• The available budget between invoices and the project budget tells you how much you can still spend, because it is not because you have planned something, that you will actually spend it. So you can use the budget for which you have not yet received invoices for other actions.

In Husky we make it possible for you to both budget and keep track of invoices. Moreover, you can grow in it. You can start with a certain part and gradually use it more intensively. The more you apply, the better you are managing your budget. How do we do that?

  • You can enter invoices without estimating the costs, leaving them at 0. You have to create at least one cost per project. If necessary, this can be the general costs 'Invoices'.
  • You can estimate costs without entering invoices if you only want to use Husky for budgeting.
  • Project budgets may be set to 0 if you mainly want to report what the expenses are per project, without having to stick a target figure on it.
  • You don't have to use project group limits and plan limits either.

Automated costs for channels

If you assign budgets to moments in your communication calendar, these costs will automatically be made in the Budget of your project. The costs are the totals per channel. For example, within a project you have the 'Facebook ads' channel and you place all your sponsored posts on it, each with their own advertising budget. In your Budget, the cost 'Facebook ads' will appear automatically with the total of all those moments.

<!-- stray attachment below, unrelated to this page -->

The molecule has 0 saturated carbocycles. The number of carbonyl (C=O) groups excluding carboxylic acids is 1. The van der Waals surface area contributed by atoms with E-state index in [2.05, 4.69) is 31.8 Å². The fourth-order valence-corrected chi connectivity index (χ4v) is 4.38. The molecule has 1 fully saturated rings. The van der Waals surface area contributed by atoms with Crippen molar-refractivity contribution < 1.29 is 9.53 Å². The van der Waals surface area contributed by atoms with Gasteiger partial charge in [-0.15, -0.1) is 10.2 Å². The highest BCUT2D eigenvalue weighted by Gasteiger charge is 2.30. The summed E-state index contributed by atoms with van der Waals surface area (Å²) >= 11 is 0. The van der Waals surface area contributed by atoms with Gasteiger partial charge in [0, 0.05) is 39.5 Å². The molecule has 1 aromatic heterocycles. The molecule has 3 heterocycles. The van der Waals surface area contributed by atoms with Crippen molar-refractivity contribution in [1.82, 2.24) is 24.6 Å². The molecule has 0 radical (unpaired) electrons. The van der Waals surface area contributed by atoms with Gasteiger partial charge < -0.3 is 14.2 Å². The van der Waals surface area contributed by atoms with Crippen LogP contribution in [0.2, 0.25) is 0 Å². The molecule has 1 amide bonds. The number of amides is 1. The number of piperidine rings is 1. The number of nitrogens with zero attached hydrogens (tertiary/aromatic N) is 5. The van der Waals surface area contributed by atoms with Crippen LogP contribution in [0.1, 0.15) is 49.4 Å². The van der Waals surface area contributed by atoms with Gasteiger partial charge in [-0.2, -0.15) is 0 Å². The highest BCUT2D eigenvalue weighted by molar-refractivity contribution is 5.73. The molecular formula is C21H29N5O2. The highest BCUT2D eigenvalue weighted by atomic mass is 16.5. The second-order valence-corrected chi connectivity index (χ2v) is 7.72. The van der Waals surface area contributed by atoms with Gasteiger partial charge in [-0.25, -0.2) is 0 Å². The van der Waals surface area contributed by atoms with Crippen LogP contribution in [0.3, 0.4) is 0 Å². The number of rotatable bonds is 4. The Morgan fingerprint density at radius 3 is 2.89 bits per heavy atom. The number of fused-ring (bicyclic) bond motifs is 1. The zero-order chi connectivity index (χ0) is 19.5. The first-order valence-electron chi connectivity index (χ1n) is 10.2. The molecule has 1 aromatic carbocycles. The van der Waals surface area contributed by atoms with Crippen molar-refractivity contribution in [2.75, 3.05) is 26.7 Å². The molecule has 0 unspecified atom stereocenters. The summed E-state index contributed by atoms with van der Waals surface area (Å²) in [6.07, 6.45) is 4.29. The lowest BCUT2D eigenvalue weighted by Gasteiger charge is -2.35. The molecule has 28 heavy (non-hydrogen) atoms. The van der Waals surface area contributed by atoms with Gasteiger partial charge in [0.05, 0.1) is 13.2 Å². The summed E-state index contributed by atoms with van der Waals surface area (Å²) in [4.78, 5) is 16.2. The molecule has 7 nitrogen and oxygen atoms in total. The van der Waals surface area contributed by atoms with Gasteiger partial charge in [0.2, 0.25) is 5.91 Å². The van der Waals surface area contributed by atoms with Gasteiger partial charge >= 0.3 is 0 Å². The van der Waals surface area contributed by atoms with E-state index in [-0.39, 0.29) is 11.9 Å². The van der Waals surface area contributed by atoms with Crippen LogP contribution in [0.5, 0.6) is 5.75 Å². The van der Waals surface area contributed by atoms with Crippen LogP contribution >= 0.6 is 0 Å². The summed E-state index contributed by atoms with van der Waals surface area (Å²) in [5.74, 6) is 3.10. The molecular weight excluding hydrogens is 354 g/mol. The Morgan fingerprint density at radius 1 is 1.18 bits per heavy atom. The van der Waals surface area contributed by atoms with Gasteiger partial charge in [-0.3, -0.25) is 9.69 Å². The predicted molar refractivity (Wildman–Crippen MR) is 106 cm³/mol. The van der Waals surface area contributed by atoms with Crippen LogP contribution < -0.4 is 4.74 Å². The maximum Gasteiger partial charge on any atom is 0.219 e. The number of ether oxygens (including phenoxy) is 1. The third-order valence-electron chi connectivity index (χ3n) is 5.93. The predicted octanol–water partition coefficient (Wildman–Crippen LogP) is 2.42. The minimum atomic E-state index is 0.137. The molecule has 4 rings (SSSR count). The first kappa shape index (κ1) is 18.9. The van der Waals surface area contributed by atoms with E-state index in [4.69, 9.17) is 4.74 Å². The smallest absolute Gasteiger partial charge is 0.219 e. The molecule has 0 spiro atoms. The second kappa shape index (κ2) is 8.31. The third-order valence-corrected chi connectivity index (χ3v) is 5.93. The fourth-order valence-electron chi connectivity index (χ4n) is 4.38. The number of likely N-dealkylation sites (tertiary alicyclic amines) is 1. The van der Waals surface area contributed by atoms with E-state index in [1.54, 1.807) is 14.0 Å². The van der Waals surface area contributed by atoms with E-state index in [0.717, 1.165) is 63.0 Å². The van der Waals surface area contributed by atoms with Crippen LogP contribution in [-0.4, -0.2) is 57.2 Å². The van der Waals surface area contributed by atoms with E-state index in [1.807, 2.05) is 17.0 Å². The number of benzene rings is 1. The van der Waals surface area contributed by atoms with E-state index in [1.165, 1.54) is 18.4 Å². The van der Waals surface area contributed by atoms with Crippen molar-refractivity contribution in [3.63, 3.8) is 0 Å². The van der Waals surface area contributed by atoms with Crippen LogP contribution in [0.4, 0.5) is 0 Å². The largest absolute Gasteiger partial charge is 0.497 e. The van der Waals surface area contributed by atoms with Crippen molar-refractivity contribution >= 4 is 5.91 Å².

Moreover, the cost will also include the tags that are determined at the level of the communication channel. If that channel 'Facebook ads' had the tag 'social ads', this also applies to the linked costs. If you do this in multiple projects, you can see a total of all social ads and in which projects this type of cost appears.

When filtering tags, we always use the waterfall system. First we check if a project has a certain tag. If so, all costs in that project are included. If not, we look for specific costs with that tag and only those costs are added up. If a cost has the same tag as the project, it is of course also included, just like all other costs within that project.

Better understanding of the budget

It is easy to display figures in tables. It becomes a bit more difficult to deal meaningfully with those figures. How do we meet this challenge?

  • New budget chart that shows you the relationship between the project budget, the expected costs and the invoices. If you look at that at the level of a complete plan, you can also see how the totals relate to the limits. If you use filters, you will see the ratio to the totals.
  • Progress bars in relation to the project budgets. At a glance you can see which projects are over budget, or where you still expect invoices. Hover your mouse over the progress bar and you will get more information about the concrete figures. If you want to see the figures immediately, you can adjust the view (in Filters) so that you see the differences instead of the progress bars.
  • New invoice chart with monthly expenses. A bar chart shows you when the invoices were booked in.
  • Clarification of the use of budget at multichannel moments. If you link your moments to other channels, you have to take into account that the budget only comes from one project. If not, budgets are double counted. In projects and channels with multichannel moments it is now clearer to see where it is going.

If you want to make your own graphs or calculations, you can export all the data to an Excel file and indulge yourself completely.

Take control of your marketing budget with Husky

Do you want to know why Husky can be an asset to your budget? 

Read more about marketing budget here or book an online demo.